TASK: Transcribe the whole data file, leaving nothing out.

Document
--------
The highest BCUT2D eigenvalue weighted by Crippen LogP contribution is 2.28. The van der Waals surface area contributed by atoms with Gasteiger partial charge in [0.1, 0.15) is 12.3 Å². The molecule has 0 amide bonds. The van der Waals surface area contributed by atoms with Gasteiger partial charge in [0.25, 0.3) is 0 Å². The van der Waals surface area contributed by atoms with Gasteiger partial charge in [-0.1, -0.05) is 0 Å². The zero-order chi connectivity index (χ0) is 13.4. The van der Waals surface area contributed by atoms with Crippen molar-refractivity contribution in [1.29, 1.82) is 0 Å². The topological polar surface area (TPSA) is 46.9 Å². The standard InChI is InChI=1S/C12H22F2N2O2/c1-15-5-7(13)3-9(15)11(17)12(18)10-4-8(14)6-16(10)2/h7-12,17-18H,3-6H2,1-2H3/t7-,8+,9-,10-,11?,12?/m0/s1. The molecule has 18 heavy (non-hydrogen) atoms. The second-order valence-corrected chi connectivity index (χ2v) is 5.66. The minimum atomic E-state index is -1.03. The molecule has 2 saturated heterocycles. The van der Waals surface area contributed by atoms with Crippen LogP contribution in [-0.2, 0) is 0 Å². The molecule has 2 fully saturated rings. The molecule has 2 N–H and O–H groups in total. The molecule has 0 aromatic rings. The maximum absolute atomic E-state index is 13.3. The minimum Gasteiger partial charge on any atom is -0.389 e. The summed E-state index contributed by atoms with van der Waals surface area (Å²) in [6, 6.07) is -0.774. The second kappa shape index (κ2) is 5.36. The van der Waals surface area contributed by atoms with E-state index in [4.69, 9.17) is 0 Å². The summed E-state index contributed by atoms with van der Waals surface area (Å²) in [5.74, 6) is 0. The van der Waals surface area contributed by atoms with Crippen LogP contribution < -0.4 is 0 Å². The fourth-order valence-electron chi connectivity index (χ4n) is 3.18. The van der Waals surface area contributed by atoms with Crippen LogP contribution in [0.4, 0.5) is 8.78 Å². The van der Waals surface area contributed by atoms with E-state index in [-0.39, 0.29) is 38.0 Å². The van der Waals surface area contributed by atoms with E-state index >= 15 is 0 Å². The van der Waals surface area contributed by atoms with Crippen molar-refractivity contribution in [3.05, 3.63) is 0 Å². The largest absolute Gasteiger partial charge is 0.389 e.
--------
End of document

The highest BCUT2D eigenvalue weighted by Crippen LogP contribution is 2.28. The van der Waals surface area contributed by atoms with Gasteiger partial charge in [0.1, 0.15) is 12.3 Å². The molecule has 0 amide bonds. The van der Waals surface area contributed by atoms with Gasteiger partial charge in [0.25, 0.3) is 0 Å². The van der Waals surface area contributed by atoms with Gasteiger partial charge in [-0.1, -0.05) is 0 Å². The zero-order chi connectivity index (χ0) is 13.4. The van der Waals surface area contributed by atoms with Crippen molar-refractivity contribution in [1.29, 1.82) is 0 Å². The topological polar surface area (TPSA) is 46.9 Å². The standard InChI is InChI=1S/C12H22F2N2O2/c1-15-5-7(13)3-9(15)11(17)12(18)10-4-8(14)6-16(10)2/h7-12,17-18H,3-6H2,1-2H3/t7-,8+,9-,10-,11?,12?/m0/s1. The molecule has 18 heavy (non-hydrogen) atoms. The second-order valence-corrected chi connectivity index (χ2v) is 5.66. The minimum atomic E-state index is -1.03. The molecule has 2 saturated heterocycles. The van der Waals surface area contributed by atoms with Crippen LogP contribution in [-0.2, 0) is 0 Å². The molecule has 2 fully saturated rings. The molecule has 2 N–H and O–H groups in total. The molecule has 0 aromatic rings. The maximum absolute atomic E-state index is 13.3. The minimum Gasteiger partial charge on any atom is -0.389 e. The summed E-state index contributed by atoms with van der Waals surface area (Å²) in [6, 6.07) is -0.774. The second kappa shape index (κ2) is 5.36. The van der Waals surface area contributed by atoms with E-state index in [4.69, 9.17) is 0 Å². The summed E-state index contributed by atoms with van der Waals surface area (Å²) in [5.74, 6) is 0. The van der Waals surface area contributed by atoms with Crippen LogP contribution < -0.4 is 0 Å². The fourth-order valence-electron chi connectivity index (χ4n) is 3.18. The van der Waals surface area contributed by atoms with Crippen LogP contribution in [0.4, 0.5) is 8.78 Å². The van der Waals surface area contributed by atoms with E-state index in [-0.39, 0.29) is 38.0 Å². The van der Waals surface area contributed by atoms with E-state index >= 15 is 0 Å². The van der Waals surface area contributed by atoms with Crippen molar-refractivity contribution in [3.05, 3.63) is 0 Å². The largest absolute Gasteiger partial charge is 0.389 e.